Before you get married in Washington, you may want to consider whether a prenuptial agreement is right for you and your future spouse. A prenuptial agreement is simply a written contract between two people used to determine how assets will be divided in the case of separation, divorce, or death. It is a complex legal document designed to help your marriage, especially when there is an asset imbalance between partners.
8 Tips for Discussing Your Prenuptial Agreement
Prenuptials can be a sensitive topic to bring up with your partner, but it may be worth the time for both of you to sit down together and have a discussion about whether it’s right for you, and if so, what your prenuptial document should contain. Here are some tips on how to get the conversation started and what to consider during the discussion:
- Start the discussion early. When you and your partner begin to discuss marriage, it’s a good idea to bring up the topic early on, so that you both have time to consider all of your legal options together and can create a contract you both find agreeable. The court may also be skeptical if it discovers a prenuptial was created and signed immediately before a wedding, as both partners may not have had pressure-free time to fully consider the value of the agreement.
- Be honest with your future spouse. Bringing up the idea of a prenup can be an awkward conversation, but it doesn’t have to be. If you’re straightforward with your partner about your wishes and why you think a prenuptial agreement might be a good idea, it may show that you’re thinking about it on a practical level rather than an emotional one.
- Don’t make demands. Although you should be honest about your desire and reasons for wanting a prenuptial agreement, opening up the topic by demanding a contract is likely to start an argument. There is a common misperception that wanting a prenuptial means that there is a lack of trust in the relationship, which isn’t always the case. This should be a discussion between the two of you—not a forced agreement that one partner doesn’t want.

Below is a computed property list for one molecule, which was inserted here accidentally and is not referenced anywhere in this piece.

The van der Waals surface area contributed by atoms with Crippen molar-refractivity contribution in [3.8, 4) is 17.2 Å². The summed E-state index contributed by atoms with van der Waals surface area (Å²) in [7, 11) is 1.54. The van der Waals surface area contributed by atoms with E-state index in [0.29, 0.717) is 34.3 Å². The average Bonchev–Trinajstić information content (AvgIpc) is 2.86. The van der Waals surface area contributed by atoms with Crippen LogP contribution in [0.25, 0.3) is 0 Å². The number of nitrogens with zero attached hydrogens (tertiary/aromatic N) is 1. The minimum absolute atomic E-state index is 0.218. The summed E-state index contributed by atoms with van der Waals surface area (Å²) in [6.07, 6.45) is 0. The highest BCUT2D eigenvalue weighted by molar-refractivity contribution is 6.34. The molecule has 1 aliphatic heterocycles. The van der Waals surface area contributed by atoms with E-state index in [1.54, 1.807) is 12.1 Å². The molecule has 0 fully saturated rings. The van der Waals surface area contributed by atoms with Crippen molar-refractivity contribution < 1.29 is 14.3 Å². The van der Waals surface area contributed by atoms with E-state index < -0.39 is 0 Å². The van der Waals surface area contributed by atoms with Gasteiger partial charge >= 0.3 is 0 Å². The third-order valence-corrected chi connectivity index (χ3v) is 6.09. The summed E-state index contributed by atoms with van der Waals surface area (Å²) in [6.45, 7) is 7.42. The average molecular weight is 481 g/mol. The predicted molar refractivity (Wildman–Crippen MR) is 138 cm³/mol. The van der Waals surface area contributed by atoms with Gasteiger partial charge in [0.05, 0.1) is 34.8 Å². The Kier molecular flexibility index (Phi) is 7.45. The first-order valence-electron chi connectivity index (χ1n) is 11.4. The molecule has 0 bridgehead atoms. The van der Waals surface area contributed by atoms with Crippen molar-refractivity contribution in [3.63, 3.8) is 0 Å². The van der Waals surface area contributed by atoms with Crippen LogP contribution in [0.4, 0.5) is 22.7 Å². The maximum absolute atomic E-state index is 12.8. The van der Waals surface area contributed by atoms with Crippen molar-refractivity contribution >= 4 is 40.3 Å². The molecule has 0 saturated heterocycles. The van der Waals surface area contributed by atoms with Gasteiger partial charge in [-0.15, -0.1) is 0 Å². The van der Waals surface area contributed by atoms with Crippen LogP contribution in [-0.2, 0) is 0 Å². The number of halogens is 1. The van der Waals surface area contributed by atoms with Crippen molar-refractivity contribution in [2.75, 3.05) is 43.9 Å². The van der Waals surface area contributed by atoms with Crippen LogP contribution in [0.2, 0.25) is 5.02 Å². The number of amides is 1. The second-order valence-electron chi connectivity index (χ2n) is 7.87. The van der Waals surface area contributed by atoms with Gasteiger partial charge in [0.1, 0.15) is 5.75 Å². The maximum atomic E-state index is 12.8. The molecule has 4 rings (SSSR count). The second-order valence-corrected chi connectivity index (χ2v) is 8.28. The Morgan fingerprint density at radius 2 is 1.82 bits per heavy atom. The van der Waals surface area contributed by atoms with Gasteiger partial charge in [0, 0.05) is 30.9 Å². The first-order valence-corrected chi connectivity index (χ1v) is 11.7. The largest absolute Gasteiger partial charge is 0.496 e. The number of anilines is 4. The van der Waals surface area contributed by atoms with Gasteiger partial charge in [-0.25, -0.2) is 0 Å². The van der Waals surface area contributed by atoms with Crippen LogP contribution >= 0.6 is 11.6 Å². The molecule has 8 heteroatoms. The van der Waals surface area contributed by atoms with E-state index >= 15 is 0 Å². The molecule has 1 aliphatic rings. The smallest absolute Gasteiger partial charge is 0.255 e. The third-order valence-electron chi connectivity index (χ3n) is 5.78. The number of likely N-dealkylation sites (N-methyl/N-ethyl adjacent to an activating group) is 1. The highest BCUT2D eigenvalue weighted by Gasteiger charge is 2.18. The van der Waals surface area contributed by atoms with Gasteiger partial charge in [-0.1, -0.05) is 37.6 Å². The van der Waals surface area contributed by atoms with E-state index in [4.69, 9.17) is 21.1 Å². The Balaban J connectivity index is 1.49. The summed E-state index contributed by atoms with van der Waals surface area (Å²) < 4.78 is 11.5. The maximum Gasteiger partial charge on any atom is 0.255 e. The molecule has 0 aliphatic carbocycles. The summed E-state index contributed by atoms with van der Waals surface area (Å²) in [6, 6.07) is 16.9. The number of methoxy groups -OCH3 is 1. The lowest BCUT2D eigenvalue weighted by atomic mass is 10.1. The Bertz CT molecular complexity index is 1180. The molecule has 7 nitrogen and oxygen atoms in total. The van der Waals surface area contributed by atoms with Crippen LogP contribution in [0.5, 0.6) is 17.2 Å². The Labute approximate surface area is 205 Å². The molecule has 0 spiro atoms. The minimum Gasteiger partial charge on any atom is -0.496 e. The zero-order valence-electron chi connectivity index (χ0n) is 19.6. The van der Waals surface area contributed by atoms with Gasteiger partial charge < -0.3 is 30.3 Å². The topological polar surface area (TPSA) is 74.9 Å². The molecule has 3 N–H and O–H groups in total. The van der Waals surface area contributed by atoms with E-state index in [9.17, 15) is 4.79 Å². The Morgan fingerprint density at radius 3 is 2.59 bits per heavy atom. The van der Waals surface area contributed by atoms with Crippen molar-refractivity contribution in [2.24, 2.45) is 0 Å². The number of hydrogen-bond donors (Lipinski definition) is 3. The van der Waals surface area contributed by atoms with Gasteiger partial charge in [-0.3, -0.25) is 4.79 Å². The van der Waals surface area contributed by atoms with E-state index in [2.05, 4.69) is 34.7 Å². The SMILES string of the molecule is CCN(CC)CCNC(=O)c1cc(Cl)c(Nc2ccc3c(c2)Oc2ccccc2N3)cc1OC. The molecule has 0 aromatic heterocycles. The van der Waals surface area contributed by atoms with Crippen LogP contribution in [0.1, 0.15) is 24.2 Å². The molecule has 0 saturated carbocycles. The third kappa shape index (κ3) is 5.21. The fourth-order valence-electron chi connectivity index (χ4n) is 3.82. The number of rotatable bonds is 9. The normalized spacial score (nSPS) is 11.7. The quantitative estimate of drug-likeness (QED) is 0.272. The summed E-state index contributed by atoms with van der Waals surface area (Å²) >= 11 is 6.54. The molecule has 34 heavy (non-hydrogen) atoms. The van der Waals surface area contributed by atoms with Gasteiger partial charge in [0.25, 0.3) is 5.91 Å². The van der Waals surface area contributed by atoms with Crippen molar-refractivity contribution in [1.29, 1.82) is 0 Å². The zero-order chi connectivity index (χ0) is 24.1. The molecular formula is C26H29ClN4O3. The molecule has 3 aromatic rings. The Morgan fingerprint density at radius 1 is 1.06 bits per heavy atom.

- Avoid value judgements. One quick way to make your partner feel bad is by directly comparing assets, especially when you have more than your partner. Feelings can get hurt if you marginalize your partner’s earnings and the hard work it took to acquire them.
- Be clear about your desires. While you do want to avoid making unreasonable demands or marginalizing your partner’s contributions to the relationship, at the same time, it’s important to be unambiguous about what it is that you want from a prenup. If your partner doesn’t understand why you want a particular term as part of your agreement, do your best to explain your reasons.
- Listen. Your partner’s needs and desires may not be the same as yours, so if your partner has a concern with a term that you want, be sensitive to his point of view, and look for creative solutions to compromise together.
- Be prepared to adapt. Your prenuptial should have room to change and grow as the circumstances of your marriage change. For example, one partner may gain a new job with significant assets or leave a job to be a stay at home parent. Having children may change your plan, too. Be prepared to create a prenuptial that can account for all the new situations you may face.
- Don’t give up. Prenuptials can be a difficult and complex topic. Your first discussion about it may be especially challenging, and emotions can run high. Do your best to keep a level head, and don’t give up until you reach an agreement you both can live with.
Get Help With Your Prenuptial Agreement
One important tip for crafting your prenuptial agreement together is to engage the services of an attorney who has experience in this area of family law. Prenuptial agreements can be challenged in court, and a Washington State court may not even recognize a poorly-drafted document that’s been hastily assembled from a template found online. Your attorney will help you with every step of the process, so you and your partner are satisfied with the end product.
If you have questions or concerns about signing a prenuptial agreement, or you need help creating, updating, or enforcing your existing prenuptial agreement, the Law Offices of Molly B. Kenny can help. Call us, or use our online contact form to schedule a private consultation in our Bellevue location today.